The front page of the New York Amsterdam News (Mar. 26-April 1, 2015) read, “LEGEND PASSES ON.”  Three articles were specifically written by Nayaba Arinde: (“Dr. Ben makes his transition, funeral details announced”); Autodidact 17: (“Dr. Ben joins the ancestors”); and Herb Boyd (“Dr. Ben in his own words”).

            In a New York Times article by Sam Kestenbaum dated March 27, 2015, the reviews may have been mixed but it raises this question:  How does a man who died as a pauper will be remembered as a king?  This question will be answered later in a symposium and proffered remedies will be fashioned in an institute.

            Whether “Dr. Ben” died as a “pauper” or will be remembered as a “king” is irrelevant.  The relevant point is that he lived his life engaged in “legalese.”  White supremacy will always make sure that a controversial person will always have a date with “legalese.”  If the Anti-Defamation League had standing to sue for group defamation, Dr Ben would have been at the top of its list. Thankfully, I would have been the middleman.  Blacks, on the other hand, can sue for group defamation. 

            A tabloid usually fails to address “legalese.”  If it did, the New York Amsterdam News would have pointed out the import of Minoo Southgate v. United African Movement and Maddox. Although United African Movement was the victim, “Dr. Ben” and Dr. John Henrik Clarke were its targets.  Whites engage in legal dichotomies.

            In her deposition, which has historical value for UAM, Southgate described herself as an “Iranian Jew” and noted that she was acting on behalf of the Anti-Defamation League in monitoring the United African Movement.  Mayor Rudolph Giuliani endorsed this move which, if left unchecked, would have constituted a “badge of slavery.”  This was in 1994.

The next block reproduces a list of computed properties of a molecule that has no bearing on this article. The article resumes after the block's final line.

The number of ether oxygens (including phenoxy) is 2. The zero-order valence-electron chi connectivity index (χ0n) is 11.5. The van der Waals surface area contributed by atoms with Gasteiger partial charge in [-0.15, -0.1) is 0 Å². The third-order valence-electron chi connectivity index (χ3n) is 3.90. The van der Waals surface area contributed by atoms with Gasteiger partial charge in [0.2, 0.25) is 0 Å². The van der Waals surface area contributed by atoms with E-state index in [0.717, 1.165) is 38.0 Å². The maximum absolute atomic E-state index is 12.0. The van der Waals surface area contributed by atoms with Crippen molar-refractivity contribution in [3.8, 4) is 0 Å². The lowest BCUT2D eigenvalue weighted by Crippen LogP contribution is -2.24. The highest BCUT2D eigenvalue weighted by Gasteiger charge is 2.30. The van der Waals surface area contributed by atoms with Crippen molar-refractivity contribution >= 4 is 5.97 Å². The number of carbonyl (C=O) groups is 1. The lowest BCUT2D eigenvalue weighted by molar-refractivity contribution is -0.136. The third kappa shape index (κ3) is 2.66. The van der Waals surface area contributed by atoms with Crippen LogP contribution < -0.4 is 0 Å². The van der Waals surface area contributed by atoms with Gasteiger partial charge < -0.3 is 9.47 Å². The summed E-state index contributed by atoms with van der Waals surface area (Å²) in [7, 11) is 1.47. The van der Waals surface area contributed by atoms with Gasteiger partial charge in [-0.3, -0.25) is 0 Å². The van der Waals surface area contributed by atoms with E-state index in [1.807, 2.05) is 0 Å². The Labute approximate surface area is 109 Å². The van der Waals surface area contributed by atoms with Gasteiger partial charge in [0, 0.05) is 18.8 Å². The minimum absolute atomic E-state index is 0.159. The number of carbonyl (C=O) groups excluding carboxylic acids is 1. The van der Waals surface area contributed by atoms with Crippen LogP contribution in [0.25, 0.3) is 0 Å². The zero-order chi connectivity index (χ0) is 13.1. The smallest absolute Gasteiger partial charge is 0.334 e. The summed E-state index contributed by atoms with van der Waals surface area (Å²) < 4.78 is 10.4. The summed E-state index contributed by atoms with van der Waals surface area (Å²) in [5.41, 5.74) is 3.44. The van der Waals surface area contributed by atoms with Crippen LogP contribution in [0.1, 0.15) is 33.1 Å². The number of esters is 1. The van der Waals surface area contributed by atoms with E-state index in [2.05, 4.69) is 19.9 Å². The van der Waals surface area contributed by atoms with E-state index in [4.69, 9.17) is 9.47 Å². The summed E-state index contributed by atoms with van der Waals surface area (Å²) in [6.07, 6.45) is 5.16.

In 1982, the New York Public Library went after the research base of “Dr. Ben” and Dr. Clarke by attempting to place all of their research materials under the control of a white archivist.  Both men strenuously protested this act of censorship.  In a rare decision, the New York Supreme Court ruled that Blacks enjoyed the right of self-determination in the selection of research materials.

            The legal analysis of a landmark case is usually beyond the ken of a tabloid.  This legal decision allowed Dr. Clarke and “Dr. Ben” to continue on with their good works.  All Blacks were third-party beneficiaries.  Good writing emanates from critical thinking.  Both “Dr. Ben” and Dr. Clarke were prolific writers.

            Both Earl Caldwell and Mark Riley declared that my op-ed pieces in the New York Amsterdam News were the best in the business for Blacks.  I have no doubt that Wilbert Tatum would have offered me at least One Hundred Fifty Dollars for each article to cover basic publishing costs.  This would yield at least Seven Hundred Fifty Dollars a month.  Most Blacks are unwilling to pay any amount to, at least, appreciate “legalese.”  I chose to suffer publishing costs personally.